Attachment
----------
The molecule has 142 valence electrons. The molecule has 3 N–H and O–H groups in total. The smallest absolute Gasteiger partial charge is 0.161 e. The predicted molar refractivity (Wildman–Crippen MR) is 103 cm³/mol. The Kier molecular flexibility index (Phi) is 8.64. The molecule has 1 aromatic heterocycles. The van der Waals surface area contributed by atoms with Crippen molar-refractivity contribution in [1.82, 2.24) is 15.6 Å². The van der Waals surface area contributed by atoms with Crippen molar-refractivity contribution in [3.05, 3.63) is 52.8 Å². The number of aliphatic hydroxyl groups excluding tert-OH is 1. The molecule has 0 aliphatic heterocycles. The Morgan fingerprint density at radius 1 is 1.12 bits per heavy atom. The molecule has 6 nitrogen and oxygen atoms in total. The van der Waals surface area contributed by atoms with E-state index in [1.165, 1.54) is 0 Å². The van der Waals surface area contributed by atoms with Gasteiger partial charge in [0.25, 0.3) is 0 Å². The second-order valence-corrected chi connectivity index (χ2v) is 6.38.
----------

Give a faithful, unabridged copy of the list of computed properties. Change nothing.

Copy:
The molecule has 142 valence electrons. The molecule has 3 N–H and O–H groups in total. The smallest absolute Gasteiger partial charge is 0.161 e. The predicted molar refractivity (Wildman–Crippen MR) is 103 cm³/mol. The Kier molecular flexibility index (Phi) is 8.64. The molecule has 1 aromatic heterocycles. The van der Waals surface area contributed by atoms with Crippen molar-refractivity contribution in [1.82, 2.24) is 15.6 Å². The van der Waals surface area contributed by atoms with Crippen molar-refractivity contribution in [3.05, 3.63) is 52.8 Å². The number of aliphatic hydroxyl groups excluding tert-OH is 1. The molecule has 0 aliphatic heterocycles. The Morgan fingerprint density at radius 1 is 1.12 bits per heavy atom. The molecule has 6 nitrogen and oxygen atoms in total. The van der Waals surface area contributed by atoms with E-state index in [1.165, 1.54) is 0 Å². The van der Waals surface area contributed by atoms with Gasteiger partial charge in [0.25, 0.3) is 0 Å². The second-order valence-corrected chi connectivity index (χ2v) is 6.38.